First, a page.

Clinical staging of upper urinary tract urothelial carcinoma for T staging: Review and pictorial essay.

Upper urinary tract urothelial carcinoma is staged using the TNM classification of malignant tumors. Preoperative TNM is important for treatment planning. Computed tomography urography is now widely used for clinical survey of upper urinary tract carcinoma because of its diagnostic accuracy. Computed tomography urography is recommended as the first-line imaging procedure in several guidelines. Several reports stated that computed tomography urography is also useful for staging. However, no educational and practical reviews detailing the T staging of upper urinary tract urothelial carcinomas using imaging are available. We discuss the scanning protocol, T staging using computed tomography urography, limitations, magnetic resonance imaging, computed tomography comparison and pitfalls in imaging of upper urinary tract urothelial carcinoma. A recent study reported the high diagnostic accuracy of computed tomography urography with respect to T3 or higher stage tumors. To date, images that show a Tis-T2 stage have not been reported, but various studies are ongoing. Although magnetic resonance imaging has lower spatial resolution than computed tomography urography, magnetic resonance imaging can be carried out without radiation exposure or contrast agents. Magnetic resonance imaging also offers the unique ability of diffusion-weighted imaging without contrast agent use. Some researchers reported that diffusion-weighted imaging is useful not only for detecting lesions, but for predicting the T stage and tumor grade. We recommend the appropriate use of computed tomography and magnetic resonance while considering the limitations of each modality and the pitfalls in upper urinary tract urothelial carcinoma imaging.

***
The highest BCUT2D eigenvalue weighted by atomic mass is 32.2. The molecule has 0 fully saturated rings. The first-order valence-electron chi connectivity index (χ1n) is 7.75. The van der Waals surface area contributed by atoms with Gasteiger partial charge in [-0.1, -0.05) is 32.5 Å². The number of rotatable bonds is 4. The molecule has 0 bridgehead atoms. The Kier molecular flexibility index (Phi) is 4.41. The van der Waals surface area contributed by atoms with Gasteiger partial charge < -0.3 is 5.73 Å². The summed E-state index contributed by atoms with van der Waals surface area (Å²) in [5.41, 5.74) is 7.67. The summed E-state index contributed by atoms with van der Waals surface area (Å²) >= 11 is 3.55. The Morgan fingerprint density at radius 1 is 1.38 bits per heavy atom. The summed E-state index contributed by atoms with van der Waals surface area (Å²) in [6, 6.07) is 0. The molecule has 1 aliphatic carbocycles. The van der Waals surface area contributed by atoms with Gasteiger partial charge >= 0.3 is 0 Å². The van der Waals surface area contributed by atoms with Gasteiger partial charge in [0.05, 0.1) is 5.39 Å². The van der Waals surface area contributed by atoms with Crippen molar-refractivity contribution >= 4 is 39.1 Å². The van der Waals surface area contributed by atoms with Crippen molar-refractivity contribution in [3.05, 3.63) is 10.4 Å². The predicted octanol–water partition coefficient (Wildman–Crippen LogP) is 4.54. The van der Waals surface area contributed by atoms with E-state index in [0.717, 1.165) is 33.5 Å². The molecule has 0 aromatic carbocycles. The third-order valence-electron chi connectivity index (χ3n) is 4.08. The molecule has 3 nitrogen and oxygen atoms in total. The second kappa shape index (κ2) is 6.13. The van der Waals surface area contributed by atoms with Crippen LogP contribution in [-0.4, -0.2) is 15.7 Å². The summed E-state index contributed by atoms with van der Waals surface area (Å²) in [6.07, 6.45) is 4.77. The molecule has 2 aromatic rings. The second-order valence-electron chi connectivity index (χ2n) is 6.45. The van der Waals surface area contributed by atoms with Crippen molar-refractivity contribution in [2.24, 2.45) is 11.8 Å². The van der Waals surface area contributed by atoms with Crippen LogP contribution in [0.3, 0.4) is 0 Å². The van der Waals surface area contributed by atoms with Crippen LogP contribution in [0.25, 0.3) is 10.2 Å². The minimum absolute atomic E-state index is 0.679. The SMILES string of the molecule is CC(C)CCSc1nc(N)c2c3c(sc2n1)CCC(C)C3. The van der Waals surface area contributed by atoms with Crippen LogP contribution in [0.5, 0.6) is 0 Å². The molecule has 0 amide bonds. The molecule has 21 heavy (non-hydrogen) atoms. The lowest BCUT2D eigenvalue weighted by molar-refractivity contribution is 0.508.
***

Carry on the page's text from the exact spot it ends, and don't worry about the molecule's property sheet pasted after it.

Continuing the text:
International journal of urology : official journal of the Japanese Urological Association. 2019 Aug 04 [Epub]

Yukiko Honda, Yuko Nakamura, Jun Teishima, Keisuke Goto, Toru Higaki, Keigo Narita, Motonori Akagi, Hiroaki Terada, Yoko Kaichi, Shinsuke Fujii, Tetsutaro Hayashi, Akio Matsubara, Kazuhiro Sentani, Wataru Yasui, Makoto Iida, Kazuo Awai

Department of Diagnostic Radiology, Institute of Biomedical and Health Sciences, Hiroshima University, Hiroshima, Japan., Department of Urology, Institute of Biomedical and Health Sciences, Hiroshima University, Hiroshima, Japan., Department of Molecular Pathology, Institute of Biomedical and Health Sciences, Hiroshima University, Hiroshima, Japan.

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